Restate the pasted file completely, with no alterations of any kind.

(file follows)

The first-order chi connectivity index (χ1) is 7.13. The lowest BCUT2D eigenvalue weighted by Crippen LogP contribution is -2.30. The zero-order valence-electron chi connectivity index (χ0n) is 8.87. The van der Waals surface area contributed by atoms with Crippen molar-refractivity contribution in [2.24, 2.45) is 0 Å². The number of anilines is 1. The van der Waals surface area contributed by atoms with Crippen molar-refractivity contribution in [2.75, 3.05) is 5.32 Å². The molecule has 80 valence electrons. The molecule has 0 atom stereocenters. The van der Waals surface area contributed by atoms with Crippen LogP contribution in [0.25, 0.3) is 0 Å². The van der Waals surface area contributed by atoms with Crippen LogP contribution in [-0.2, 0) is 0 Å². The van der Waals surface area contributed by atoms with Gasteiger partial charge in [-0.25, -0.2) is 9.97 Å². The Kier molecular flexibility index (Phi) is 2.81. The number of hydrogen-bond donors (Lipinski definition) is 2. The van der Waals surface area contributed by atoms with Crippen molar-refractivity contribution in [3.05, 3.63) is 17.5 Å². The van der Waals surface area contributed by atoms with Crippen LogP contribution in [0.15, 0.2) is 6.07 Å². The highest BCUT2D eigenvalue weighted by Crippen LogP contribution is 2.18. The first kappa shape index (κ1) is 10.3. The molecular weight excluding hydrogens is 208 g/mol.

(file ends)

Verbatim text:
The first-order chi connectivity index (χ1) is 7.13. The lowest BCUT2D eigenvalue weighted by Crippen LogP contribution is -2.30. The zero-order valence-electron chi connectivity index (χ0n) is 8.87. The van der Waals surface area contributed by atoms with Crippen molar-refractivity contribution in [2.24, 2.45) is 0 Å². The number of anilines is 1. The van der Waals surface area contributed by atoms with Crippen molar-refractivity contribution in [2.75, 3.05) is 5.32 Å². The molecule has 80 valence electrons. The molecule has 0 atom stereocenters. The van der Waals surface area contributed by atoms with Crippen LogP contribution in [0.25, 0.3) is 0 Å². The van der Waals surface area contributed by atoms with Crippen LogP contribution in [-0.2, 0) is 0 Å². The van der Waals surface area contributed by atoms with Gasteiger partial charge in [-0.25, -0.2) is 9.97 Å². The Kier molecular flexibility index (Phi) is 2.81. The number of hydrogen-bond donors (Lipinski definition) is 2. The van der Waals surface area contributed by atoms with Crippen molar-refractivity contribution in [3.05, 3.63) is 17.5 Å². The van der Waals surface area contributed by atoms with Crippen LogP contribution in [0.15, 0.2) is 6.07 Å². The highest BCUT2D eigenvalue weighted by Crippen LogP contribution is 2.18. The first kappa shape index (κ1) is 10.3. The molecular weight excluding hydrogens is 208 g/mol.